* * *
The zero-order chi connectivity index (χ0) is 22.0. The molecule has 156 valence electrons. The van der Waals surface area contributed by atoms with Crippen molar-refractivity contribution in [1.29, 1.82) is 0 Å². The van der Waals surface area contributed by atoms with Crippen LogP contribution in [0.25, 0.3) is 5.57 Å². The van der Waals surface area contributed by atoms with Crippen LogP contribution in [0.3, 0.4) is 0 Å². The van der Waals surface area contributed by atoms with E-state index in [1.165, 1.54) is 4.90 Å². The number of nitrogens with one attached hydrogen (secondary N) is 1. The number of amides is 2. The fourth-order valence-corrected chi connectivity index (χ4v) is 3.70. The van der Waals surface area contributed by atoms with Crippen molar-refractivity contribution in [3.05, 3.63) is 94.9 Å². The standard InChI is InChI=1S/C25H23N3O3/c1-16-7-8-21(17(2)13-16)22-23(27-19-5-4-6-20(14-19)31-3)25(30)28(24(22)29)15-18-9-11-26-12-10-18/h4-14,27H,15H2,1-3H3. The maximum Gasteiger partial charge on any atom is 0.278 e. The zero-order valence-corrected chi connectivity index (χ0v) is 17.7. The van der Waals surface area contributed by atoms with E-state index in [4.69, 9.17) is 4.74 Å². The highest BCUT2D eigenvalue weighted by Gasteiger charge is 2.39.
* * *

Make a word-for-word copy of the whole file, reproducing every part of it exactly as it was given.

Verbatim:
The zero-order chi connectivity index (χ0) is 22.0. The molecule has 156 valence electrons. The van der Waals surface area contributed by atoms with Crippen molar-refractivity contribution in [1.29, 1.82) is 0 Å². The van der Waals surface area contributed by atoms with Crippen LogP contribution in [0.25, 0.3) is 5.57 Å². The van der Waals surface area contributed by atoms with Crippen LogP contribution in [0.3, 0.4) is 0 Å². The van der Waals surface area contributed by atoms with E-state index in [1.165, 1.54) is 4.90 Å². The number of nitrogens with one attached hydrogen (secondary N) is 1. The number of amides is 2. The fourth-order valence-corrected chi connectivity index (χ4v) is 3.70. The van der Waals surface area contributed by atoms with Crippen molar-refractivity contribution in [3.05, 3.63) is 94.9 Å². The standard InChI is InChI=1S/C25H23N3O3/c1-16-7-8-21(17(2)13-16)22-23(27-19-5-4-6-20(14-19)31-3)25(30)28(24(22)29)15-18-9-11-26-12-10-18/h4-14,27H,15H2,1-3H3. The maximum Gasteiger partial charge on any atom is 0.278 e. The zero-order valence-corrected chi connectivity index (χ0v) is 17.7. The van der Waals surface area contributed by atoms with E-state index in [4.69, 9.17) is 4.74 Å². The highest BCUT2D eigenvalue weighted by Gasteiger charge is 2.39.